• Lifestyle
  • Toowoomba

Learning the art of living life to the full

Take a closer look and you will see the beautiful water lily images hanging at Toowoomba’s Seachange Lifestyle Resort are not Monet prints but original paintings by local artist and resident Joan Hurtado. After a lifetime teaching art and featuring in solo and group exhibitions, Joan, is entering a new creative phase. She is currently studying for a degree in visual art at the University of Southern Queensland Toowoomba campus.


“I reached 85 and thought about what I was going to do with my life. I enrolled at uni to learn things about art I didn’t know. It is important to question your journey and where you are going and to find ways to stay busy. “Friends say I am crazy and study certainly isn’t for everyone – only if you have a fire and want to do it for yourself. “My life has been very unusual. I’ve had a lot of change, a lot of travel and I’ve learned to cope with change, whereas someone who hasn’t had that movement might find it almost impossible. “The technology can be a bit daunting but I persevered and I am getting there. The university and younger students are always happy to help.”


Some of Joan’s best artworks hang in the garage of her stylish new home – a combination of pieces from a recent exhibition in Roma plus a sampling of new works. Her next works are likely to feature the rugged red outback of Western Australia as Joan is currently packing her rucksack in preparation for a 13-day camping and walking tour of the Kimberleys in July. “I am really excited about camping in the Bungle Bungles. I will be taking lots of photos and sketching to bring back inspiration to do more paintings.”



Joan has been fascinated with art since she was a tiny child living with her grandmother in England during the harrowing days of World War II. “I remember at the age of five, when I saw my grandmother writing on a bit of paper, I thought it was magic so I commandeered the pencil,” she said. “It was England in wartime and I was an only child so art is how I used to amuse myself.”


Joan’s mother drove ambulances and trucks and her father was a Prisoner of War, so young Joan didn’t know her parents when the family migrated to Australia to set up a new life. She carried her love of art into her first job working in a library while studying dressmaking and fashion design at night. Her high school education and fashion certificate led to a job teaching dressmaking to high school students and later as an art and craft teacher, before Joan upgraded her qualifications to become a year three teacher at Hobartville, Richmond, in New South Wales.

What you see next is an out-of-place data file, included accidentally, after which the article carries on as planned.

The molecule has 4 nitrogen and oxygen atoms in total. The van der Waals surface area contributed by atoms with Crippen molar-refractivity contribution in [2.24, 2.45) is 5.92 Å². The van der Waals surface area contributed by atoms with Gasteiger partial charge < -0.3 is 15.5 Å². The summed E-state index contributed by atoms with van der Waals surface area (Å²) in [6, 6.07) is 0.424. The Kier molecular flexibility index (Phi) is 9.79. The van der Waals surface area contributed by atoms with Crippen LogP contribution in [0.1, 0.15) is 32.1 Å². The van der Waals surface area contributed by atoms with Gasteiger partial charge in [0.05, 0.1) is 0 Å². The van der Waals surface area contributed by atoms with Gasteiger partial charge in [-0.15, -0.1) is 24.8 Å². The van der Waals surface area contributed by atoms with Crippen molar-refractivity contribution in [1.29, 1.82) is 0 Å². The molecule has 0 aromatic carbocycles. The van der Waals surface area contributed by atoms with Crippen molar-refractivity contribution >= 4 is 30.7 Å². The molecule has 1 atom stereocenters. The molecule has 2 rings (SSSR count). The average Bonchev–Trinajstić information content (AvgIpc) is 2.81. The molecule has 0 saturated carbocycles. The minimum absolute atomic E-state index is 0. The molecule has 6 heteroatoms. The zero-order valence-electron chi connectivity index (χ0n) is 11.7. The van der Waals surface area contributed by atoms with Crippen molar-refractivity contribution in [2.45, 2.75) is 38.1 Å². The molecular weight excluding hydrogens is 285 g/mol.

At the same time, she was entering art competitions and exhibiting her own paintings, which were quite traditional, unlike the large contemporary landscapes she produces today. As well as painting Joan has tried her hand at all kinds of craft, including pottery weaving, stained glass and leatherwork. “I don’t really have a  favourite medium. They are all creative things that use your hands which is what I like to do and that’s why I still do it.” The vibrant light and expansive Australian landscape have been a constant inspiration for Joan who farmed with her husband for more than 20 years on the NSW mid-north coast, while teaching at Macksville High School.  “Things changed when my son died just before his 30th birthday and we moved to Queensland. We lived in the outback at Mitchell for 10 years because that is where my husband wanted to be. I had an art studio there and ran workshops and volunteered in the local community gallery.


“My husband and I met at 15 and we were best friends until he died five years ago. Then I got a dog instead. We had lots of adventures together and travelled widely in Australia and overseas.” At 70 when retired and living in Brisbane, Joan took on a full-time teaching position at Canberra Boys Grammar for six months, filling in for a friend who was undertaking a degree in Thailand. It was later, while checking out summer school workshops in Toowoomba, that she discovered her new home at Seachange.



“My daughter wanted me to be closer to her in Brisbane but this is my time. I’ve got a beautiful home and a beautiful community that enables me to be independent. I’m close to the university and I am looking forward to enjoying the rest of my life.”